Of the 167 young persons randomized to either inpatient or outpatient treatment, 67% adhered to the allocated treatment; adherence was lower in groups assigned to inpatient management. Each subject was followed up at 1 and 2 years (the main outcome point), and the main outcome measure was completed by 94% at 2 years (only 47% at 5 years). At each time point, there was significant improvement in all groups: 19% achieved a good outcome at 1 year, 33% at 2 years, and 64% at the 5-year point.

Patients who received inpatient treatment had poor results; among these were patients who failed to progress with outpatient treatment and who were transferred for inpatient treatment due to clinical symptoms. Generalist treatment was slightly more expensive over the first 2 years, largely because greater numbers of patients were subsequently admitted to hospital after the treatment phase. The cost-effectiveness analysis showed that specialist outpatient services were incrementally more cost-effective.

And, how satisfied were patients with treatment? Overall, young people were twice as likely to express positive views of outpatient treatment. Parents were also much more satisfied with outpatient treatment, and five times as many expressed positive than negative views of treatment. Parents were consistently more satisfied than were young patients with each type of treatment but both parents and young people were more satisfied with specialist than with general treatments—this was largely due to their confidence in “expertise” and their ability to form a good relationship with an individual therapist, in either an inpatient or an outpatient setting.

Some implications for health care

On the basis of their findings, the authors recommend that for moderately to severely ill adolescents with AN, outpatient services delivered by experienced expert professionals, and supported by medical management of physical complications as required, offer the most cost-effective approach to treatment. In contrast, lengthy psychiatric inpatient treatment does little to add to positive outcomes and is not cost-effective. Treatment by specialists with experience and expertise in managing AN is preferable, owing to its cost-effectiveness and higher levels of satisfaction among both patients and physicians. When young people with AN are managed in community health centers, a consultation and advice link with a specialist service may enable the treatment team to contain the anxiety and reduce the number of unnecessary hospitalizations.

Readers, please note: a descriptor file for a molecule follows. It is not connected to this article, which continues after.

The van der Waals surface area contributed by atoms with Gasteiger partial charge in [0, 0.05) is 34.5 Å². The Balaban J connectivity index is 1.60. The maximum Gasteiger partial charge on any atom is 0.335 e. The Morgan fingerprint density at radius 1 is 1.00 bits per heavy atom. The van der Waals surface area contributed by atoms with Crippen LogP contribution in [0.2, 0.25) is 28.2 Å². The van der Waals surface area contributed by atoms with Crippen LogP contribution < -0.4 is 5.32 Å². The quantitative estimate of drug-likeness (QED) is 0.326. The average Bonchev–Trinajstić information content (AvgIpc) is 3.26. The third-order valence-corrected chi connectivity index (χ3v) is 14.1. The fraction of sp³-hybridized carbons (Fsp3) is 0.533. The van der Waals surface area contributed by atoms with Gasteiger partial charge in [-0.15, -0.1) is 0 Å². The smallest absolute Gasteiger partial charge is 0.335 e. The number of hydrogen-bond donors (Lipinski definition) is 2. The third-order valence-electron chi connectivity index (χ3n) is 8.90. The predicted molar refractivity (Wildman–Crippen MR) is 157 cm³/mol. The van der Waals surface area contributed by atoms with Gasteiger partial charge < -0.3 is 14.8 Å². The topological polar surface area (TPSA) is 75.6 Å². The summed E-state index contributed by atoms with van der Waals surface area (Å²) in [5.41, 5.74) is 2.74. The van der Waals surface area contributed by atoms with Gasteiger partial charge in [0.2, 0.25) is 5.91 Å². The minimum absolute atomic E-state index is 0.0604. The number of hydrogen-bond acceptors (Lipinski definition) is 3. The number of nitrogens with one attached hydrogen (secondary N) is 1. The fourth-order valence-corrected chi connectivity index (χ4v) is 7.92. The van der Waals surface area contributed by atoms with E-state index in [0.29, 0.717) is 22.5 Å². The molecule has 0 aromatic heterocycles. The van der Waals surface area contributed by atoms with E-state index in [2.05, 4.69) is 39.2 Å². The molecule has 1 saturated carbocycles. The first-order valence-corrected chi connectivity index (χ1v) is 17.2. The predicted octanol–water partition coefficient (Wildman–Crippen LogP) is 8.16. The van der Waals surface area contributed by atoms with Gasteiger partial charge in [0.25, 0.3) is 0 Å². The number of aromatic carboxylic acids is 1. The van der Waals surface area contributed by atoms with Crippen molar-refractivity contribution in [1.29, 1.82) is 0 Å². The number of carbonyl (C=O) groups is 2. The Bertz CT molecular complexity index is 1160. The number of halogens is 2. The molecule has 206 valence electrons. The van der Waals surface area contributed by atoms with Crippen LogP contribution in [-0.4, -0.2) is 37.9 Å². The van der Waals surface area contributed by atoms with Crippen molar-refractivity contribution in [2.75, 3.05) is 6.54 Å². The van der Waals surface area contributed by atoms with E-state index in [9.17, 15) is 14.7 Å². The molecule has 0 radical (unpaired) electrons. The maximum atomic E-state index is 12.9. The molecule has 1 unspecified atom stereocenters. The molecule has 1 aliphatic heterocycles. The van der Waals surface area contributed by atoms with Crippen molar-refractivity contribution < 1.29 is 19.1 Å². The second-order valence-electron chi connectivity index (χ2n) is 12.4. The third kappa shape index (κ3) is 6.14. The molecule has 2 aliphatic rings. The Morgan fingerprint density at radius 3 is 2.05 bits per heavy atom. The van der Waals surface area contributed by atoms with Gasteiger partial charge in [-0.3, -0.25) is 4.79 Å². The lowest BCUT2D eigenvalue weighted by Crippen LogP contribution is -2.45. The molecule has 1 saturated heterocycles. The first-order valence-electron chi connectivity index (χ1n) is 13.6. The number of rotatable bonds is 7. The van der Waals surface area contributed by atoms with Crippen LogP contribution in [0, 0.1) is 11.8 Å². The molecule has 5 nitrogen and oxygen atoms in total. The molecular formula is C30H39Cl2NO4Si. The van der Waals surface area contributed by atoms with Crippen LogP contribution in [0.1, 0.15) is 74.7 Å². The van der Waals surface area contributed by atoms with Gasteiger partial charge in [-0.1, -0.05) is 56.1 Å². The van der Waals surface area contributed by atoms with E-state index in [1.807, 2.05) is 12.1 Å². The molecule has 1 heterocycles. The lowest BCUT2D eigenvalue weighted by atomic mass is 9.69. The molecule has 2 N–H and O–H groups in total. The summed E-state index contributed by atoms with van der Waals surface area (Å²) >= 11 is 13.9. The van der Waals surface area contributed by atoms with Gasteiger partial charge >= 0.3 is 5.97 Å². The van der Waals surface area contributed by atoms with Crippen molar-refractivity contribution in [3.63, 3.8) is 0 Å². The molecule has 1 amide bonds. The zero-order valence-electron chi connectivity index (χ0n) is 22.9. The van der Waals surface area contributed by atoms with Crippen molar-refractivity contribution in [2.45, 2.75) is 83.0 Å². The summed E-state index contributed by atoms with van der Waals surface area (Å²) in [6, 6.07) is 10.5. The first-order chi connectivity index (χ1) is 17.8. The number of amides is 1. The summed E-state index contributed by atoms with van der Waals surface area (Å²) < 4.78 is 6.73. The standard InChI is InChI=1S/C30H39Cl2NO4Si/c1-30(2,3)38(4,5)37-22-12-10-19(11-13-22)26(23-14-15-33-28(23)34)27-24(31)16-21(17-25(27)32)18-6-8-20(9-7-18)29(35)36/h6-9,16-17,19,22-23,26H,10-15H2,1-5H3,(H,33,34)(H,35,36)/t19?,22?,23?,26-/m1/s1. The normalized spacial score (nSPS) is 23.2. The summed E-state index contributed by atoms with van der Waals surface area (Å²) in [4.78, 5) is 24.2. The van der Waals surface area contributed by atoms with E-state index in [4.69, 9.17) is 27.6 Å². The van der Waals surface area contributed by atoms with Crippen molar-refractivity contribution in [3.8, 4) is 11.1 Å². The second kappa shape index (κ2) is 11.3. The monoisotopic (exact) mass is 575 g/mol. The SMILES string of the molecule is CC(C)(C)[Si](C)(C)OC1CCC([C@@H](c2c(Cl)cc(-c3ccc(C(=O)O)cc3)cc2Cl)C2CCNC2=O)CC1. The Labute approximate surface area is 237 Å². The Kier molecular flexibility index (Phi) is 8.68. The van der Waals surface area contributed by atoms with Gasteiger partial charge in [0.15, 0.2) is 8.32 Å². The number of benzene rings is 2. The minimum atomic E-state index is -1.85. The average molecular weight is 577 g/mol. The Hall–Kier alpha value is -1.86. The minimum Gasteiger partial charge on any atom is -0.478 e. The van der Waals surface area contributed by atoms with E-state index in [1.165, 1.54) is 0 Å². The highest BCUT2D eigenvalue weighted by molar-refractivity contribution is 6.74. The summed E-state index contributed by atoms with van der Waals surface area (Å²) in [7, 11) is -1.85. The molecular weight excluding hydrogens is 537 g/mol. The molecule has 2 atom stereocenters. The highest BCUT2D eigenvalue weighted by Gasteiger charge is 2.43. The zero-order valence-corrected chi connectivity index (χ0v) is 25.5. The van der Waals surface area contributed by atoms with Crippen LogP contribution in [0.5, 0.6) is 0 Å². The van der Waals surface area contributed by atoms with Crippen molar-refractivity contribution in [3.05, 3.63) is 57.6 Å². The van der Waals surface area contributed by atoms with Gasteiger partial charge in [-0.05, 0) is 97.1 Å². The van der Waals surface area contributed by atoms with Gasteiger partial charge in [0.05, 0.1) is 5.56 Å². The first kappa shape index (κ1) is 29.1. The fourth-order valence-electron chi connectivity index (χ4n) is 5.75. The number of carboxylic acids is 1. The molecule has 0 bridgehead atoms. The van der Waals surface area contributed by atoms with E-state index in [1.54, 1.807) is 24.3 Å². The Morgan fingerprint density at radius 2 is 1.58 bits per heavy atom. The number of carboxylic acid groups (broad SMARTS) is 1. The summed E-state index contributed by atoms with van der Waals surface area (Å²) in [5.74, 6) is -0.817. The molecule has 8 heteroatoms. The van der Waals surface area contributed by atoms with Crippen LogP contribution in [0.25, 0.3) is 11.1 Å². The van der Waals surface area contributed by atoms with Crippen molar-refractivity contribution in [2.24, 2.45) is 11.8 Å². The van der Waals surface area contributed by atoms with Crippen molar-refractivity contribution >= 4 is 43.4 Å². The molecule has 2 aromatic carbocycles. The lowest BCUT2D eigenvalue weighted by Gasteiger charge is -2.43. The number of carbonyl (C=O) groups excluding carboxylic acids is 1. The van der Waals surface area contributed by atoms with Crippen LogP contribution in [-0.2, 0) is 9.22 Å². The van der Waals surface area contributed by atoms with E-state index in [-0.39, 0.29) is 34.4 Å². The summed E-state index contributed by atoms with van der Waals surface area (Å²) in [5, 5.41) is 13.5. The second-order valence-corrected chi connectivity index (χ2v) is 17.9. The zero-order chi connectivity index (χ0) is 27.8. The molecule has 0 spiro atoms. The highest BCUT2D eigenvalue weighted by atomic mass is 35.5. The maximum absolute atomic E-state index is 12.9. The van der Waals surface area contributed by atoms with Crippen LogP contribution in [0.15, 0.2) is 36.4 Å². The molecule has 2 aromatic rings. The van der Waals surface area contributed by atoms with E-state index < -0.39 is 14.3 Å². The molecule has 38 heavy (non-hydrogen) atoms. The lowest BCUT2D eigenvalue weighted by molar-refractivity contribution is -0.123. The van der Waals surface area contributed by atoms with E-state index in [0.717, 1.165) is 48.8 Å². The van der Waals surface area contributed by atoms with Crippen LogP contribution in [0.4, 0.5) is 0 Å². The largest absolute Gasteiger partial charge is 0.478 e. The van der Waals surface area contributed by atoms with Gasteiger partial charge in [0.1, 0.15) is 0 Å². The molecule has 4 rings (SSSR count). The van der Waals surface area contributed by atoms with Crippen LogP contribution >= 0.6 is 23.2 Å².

The researchers also feel that further research is needed to help clarify the positive and negative aspects of inpatient care. Physical and psychological risk, parental anxiety and social and educational withdrawal by adolescents often result in inpatient admissions. This is often a logical step because of the availability of intensive psychological therapies, general support, and refeeding and respite from the external world. While satisfaction is generally good, particularly among parents, research outcomes are disappointing. This may suggest that adverse effects are under-recognized, according to the authors.